What saddens me is the decline in CD sales. Don't people get that collecting is a hobby, that CDs last for a lifetime in better sound than any other physical format? AND, if sales continue to decline, no one will make them? That said, I suspect that we classical collectors will continue to be catered to as a niche market, in spite of declining sales in popular music. I wonder what sales figures look like in classical? BBC Magazine continues to review 110 CDs, DVDs and books/month, and still offers a sometimes excellent CD with each issue. Hmmmm.....

Thanks JohnF, for posting that.

Belle
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Re: Record biz news

Post by Belle » Mon Jan 07, 2019 11:53 am

I was at my sister's place in Sydney on Friday and she was showing me her new hi-fi system, which includes a turntable, amplifier, 2 speakers and a digital streaming box (cannot think of another name for it - but it may include a DAC) in one end of the house (and she was listening to a jazz program streamed from Seattle, Washington!) and which connects to a TV - and another television with sound bar and additional speakers in the other end of the house. The digital device is operated by an App on her phone!!

The vinyl jazz recording sounded fantastic on her system, I have to say. OK, she doesn't have classical music in her collection but she listens mostly to (non-contemporary) jazz and popular music. The jazz is just like the type in the following links and the house is always full of it with phenomenal sound quality (streamed radio or otherwise). It is essentially pleasant, 'atmospheric' music, in the main, and always makes me feel like I'm in a ritzy restaurant! (You see, my mother used to play this type of music on the piano in a famous local restaurant.)

https://www.youtube.com/watch?v=nM6jR-GGDgA

https://www.youtube.com/watch?v=9KpIV57PSeo

My sister has quite a few vinyl recordings and, as far as I can tell, very few CDs. There is a huge resurgence of interest in vinyl, it seems, and the quality is mostly excellent.

barney
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Re: Record biz news

Post by barney » Tue Jan 08, 2019 12:42 am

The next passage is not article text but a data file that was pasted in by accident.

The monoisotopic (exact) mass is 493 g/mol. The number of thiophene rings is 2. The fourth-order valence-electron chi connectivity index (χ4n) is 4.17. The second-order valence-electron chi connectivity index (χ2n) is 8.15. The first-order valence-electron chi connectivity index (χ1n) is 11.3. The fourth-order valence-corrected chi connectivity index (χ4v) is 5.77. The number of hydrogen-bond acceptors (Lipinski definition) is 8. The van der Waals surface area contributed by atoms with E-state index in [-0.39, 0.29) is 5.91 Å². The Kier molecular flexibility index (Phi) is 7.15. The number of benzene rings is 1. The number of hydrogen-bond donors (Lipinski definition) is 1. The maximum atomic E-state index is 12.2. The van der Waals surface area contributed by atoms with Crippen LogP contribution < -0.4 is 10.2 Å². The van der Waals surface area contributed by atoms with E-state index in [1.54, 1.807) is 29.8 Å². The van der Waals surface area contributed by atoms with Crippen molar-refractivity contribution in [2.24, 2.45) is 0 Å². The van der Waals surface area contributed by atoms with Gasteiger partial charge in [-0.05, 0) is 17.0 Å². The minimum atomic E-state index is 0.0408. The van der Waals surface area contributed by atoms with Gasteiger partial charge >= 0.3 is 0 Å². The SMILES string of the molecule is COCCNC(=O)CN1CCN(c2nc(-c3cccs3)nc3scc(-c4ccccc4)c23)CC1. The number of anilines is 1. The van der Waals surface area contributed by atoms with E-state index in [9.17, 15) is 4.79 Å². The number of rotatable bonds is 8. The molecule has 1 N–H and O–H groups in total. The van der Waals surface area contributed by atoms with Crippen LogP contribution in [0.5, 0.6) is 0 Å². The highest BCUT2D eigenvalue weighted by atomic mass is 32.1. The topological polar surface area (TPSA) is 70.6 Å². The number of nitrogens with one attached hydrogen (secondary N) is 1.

I'm just trying to work out how to sell all my LPs. I haven't played one for at least 3 years. But I want at least $1 per LP!

Lance
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Re: Record biz news

Post by Lance » Wed Jan 09, 2019 1:27 pm

Bbbut, Barney, $1/LP is nothing! Vinyl is being priced today at two- to three times the price of a CD. As someone pointed out, however, that the vinyl market seems to be lent to music other than classical. Still, vinyl is being produced for classical music. Given my 70,000+ LPs, like you, I rarely play them today, even on my radio program, whever I have CD counterparts without pops and clicks that still plague older LP issues. At my age, I, too, am very concerned about what is going to happen to my LP collection, not to mention books and CDs. I am not interested in having someone come and "cherry pick" just the rare LPs, but buying the entire collection for what I expect would be a tidy sum! Am I dreaming?
barney wrote:
Tue Jan 08, 2019 12:42 am
I'm just trying to work out how to sell all my LPs. I haven't played one for at least 3 years. But I want at least $1 per LP!
Lance G. Hill
Editor-in-Chief
______________________________________________________

When she started to play, Mr. Steinway came down and personally
rubbed his name off the piano. [Speaking about pianist &*$#@+#]

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John F
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Re: Record biz news

Post by John F » Thu Jan 10, 2019 1:02 am